A more popular model is the Frigidaire FFEF3016UW, which offers a few more features for your dollar. The self-cleaning 5.3 cubic foot oven comes with electronic controls with options to delay the start of the self-cleaning cycle and an auto shut-off after 12 hours. The oven window is larger than the previous two models and it is 5.3 cubic feet in capacity.
You can find this model in black or white at around $549 or in stainless steel at $649.
Next Up: The GE Models
Now we turn to another very well-known manufacturer: GE. General Electric started producing ranges in 1910. Over 100 years later, the quality still remains. As they did back then, GE manufactures their ranges in the United States, keeping quality and customer satisfaction a priority.
What places them in another league is the “Calrod” coil top element. This is the most durable, dependable, and accurate coil element on the market. This element is found on all of General Electric's coil ranges.
As of this writing, GE is offering three "levels" of coil top range:
The ultra-basic JBS160
The mid-level JBS360
The higher-level JB256/258
We'll start with the bare bones model. The GE JBS160DMWW comes in black, bisque, silver, and white and prices around $449. At this price you'll find ultra-basic backguard dial controls for the oven and burners with indicator lights for when the oven is heating and when a burner is on. The manual clean oven offers 5.0 cubic feet of capacity and features dual elements on the top and bottom of the oven for even heating. The stove features two 6" 1,250W coils and two 8" 2,400W coils.
Next up, the JBS360 models. This option prices at around $479 in black or white and $529 in stainless steel. This is a "mid-tier" model despite having a higher number in the model name... A reminder that it's important to pay attention to the features! The GE JBS360DMWW offers a standard clean oven but comes with electronic touch panel oven controls with options like Hi/Low Broil, a control lock, and an electronic clock and kitchen timer.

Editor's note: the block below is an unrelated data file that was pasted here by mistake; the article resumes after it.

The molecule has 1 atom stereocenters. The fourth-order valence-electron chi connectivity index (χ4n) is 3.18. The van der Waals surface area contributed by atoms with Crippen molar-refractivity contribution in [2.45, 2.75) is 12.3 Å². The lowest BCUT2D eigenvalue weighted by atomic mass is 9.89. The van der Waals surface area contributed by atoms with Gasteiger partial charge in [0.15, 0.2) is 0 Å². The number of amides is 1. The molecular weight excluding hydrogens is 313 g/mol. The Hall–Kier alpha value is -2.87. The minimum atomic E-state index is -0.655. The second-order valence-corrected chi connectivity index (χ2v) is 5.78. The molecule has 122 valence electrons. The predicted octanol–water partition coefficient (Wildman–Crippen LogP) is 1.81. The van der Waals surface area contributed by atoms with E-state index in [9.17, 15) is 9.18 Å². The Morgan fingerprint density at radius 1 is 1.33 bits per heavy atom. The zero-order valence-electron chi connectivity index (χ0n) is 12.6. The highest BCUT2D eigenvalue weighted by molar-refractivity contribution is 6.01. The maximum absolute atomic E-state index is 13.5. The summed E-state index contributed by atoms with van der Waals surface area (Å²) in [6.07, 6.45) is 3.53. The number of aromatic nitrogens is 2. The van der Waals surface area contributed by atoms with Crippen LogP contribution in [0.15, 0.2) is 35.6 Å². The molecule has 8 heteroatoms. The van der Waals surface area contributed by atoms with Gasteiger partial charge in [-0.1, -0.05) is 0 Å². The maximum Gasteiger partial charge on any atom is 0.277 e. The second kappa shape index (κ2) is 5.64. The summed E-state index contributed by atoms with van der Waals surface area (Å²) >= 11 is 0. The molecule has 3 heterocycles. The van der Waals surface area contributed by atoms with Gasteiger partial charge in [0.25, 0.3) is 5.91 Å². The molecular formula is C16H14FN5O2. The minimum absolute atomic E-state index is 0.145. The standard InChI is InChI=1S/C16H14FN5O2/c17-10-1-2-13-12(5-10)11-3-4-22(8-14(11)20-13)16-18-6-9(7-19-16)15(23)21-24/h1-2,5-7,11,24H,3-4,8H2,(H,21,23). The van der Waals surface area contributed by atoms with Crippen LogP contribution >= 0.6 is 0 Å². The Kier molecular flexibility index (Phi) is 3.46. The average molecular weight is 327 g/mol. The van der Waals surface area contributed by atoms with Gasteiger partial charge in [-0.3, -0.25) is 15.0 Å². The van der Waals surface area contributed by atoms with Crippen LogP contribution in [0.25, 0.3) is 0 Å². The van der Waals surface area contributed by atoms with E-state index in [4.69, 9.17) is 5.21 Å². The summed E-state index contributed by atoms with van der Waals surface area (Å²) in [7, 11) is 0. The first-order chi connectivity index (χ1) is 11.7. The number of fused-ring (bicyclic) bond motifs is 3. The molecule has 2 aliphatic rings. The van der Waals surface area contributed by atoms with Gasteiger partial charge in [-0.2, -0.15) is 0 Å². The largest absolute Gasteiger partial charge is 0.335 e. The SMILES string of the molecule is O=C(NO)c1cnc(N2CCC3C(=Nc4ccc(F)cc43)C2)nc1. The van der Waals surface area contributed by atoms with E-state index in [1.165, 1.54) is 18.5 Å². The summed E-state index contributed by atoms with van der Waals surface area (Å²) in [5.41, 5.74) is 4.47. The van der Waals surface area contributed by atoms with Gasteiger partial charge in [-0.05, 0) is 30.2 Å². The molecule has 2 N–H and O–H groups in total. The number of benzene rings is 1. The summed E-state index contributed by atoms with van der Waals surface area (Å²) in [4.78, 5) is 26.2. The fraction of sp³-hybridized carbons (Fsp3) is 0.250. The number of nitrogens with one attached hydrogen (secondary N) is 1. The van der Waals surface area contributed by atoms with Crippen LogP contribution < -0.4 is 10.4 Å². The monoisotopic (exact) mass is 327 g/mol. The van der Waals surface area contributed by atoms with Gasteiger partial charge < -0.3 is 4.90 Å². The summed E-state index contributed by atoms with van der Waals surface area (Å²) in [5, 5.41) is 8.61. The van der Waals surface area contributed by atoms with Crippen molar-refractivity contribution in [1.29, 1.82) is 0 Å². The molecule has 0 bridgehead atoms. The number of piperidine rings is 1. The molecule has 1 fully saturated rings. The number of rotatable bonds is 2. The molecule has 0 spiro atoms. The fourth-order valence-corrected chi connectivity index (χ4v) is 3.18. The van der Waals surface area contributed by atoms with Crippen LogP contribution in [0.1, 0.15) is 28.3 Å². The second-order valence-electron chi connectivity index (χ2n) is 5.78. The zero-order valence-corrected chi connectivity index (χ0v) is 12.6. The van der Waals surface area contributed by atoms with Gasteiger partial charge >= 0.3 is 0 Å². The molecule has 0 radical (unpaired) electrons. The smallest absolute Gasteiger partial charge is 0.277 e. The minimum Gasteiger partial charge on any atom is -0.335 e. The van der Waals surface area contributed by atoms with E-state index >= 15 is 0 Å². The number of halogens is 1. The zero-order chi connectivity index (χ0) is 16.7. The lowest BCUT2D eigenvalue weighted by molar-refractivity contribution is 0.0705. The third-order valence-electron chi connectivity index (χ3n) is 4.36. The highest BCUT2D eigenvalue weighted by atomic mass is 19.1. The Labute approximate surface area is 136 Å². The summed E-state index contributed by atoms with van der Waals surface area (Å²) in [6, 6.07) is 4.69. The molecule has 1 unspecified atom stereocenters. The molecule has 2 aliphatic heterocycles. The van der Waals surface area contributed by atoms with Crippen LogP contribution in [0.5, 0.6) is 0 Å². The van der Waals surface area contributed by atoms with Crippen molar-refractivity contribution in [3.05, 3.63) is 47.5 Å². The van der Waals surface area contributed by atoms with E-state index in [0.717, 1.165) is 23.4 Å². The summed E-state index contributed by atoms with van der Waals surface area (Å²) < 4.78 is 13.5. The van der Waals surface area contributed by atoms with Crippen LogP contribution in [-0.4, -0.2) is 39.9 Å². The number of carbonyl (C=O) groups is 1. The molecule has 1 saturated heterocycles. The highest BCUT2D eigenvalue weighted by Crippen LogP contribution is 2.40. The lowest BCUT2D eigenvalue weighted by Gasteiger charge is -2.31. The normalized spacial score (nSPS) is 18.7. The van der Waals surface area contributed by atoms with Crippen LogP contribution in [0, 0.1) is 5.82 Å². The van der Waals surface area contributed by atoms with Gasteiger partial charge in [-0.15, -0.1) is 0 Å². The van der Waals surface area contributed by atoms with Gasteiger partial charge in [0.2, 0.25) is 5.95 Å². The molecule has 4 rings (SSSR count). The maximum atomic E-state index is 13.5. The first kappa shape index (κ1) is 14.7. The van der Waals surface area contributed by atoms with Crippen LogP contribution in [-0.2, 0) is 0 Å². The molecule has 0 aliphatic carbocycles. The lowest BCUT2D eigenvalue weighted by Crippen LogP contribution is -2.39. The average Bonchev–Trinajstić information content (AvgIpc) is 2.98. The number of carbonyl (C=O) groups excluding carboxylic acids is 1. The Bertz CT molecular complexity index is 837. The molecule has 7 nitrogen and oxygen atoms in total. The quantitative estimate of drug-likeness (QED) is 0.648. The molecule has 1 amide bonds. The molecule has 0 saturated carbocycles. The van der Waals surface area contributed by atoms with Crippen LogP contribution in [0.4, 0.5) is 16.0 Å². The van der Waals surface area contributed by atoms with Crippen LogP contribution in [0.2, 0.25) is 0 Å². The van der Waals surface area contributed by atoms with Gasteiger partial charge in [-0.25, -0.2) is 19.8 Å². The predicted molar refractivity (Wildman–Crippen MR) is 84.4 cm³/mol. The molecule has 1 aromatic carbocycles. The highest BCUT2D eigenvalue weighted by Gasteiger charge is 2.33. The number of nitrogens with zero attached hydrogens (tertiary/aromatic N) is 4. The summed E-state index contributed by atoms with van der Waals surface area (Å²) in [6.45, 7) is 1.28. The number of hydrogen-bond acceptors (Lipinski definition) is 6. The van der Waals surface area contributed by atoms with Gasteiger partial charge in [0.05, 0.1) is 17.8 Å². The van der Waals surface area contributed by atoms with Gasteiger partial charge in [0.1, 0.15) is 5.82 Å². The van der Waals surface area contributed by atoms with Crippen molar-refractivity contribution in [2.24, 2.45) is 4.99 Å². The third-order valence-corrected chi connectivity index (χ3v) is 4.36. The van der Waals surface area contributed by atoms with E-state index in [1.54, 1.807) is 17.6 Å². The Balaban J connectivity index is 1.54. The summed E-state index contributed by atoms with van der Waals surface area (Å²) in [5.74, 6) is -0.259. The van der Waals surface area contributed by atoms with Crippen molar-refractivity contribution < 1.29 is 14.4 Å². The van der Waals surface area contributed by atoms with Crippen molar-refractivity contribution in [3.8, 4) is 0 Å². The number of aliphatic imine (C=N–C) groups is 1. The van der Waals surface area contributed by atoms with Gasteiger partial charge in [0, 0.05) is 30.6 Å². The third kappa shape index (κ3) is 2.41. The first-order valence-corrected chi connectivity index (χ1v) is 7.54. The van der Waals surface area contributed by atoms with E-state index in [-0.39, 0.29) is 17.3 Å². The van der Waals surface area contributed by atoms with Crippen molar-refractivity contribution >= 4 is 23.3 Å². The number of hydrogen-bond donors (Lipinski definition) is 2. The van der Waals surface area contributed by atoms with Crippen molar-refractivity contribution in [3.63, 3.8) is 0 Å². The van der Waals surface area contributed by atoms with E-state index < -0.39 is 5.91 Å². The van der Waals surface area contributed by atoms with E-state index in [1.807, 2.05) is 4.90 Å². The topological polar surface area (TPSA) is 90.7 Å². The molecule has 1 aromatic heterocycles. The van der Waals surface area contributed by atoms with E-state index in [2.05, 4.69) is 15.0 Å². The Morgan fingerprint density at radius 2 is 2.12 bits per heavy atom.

Last but not least: the JB256/258 models. We'll focus on the 256 models. The 258 models are slightly more expensive and have larger oven windows - they're an aesthetic upgrade but are otherwise the same as the 256 models. The GE JB256DMBB has a self clean oven and electronic touchpad oven controls with options like Delay Bake, Delay Clean, Hi/Low Broil, and control lock. It is available in black, white, or bisque for around $529 or in stainless steel for $629. It's nicely featured without breaking the bank!
Whichever brand you choose will offer fantastic quality, good basic features and great pricing! These tough little ranges are ideal for making kitchen upgrades on a budget and for people who want to avoid potentially costly maintenance. The GE models offer more color options and GE offers a larger oven for the base model, but overall both brands offer very similar features and styles.
Thanks for reading this comparison of coil top electric range models from Frigidaire and GE. We hope you found it to be informative. Please leave a comment below. We'd love to hear from you!
Editor's Note: This blog was originally written in October of 2015 and has been completely revamped and updated for accuracy as of the publication date noted above.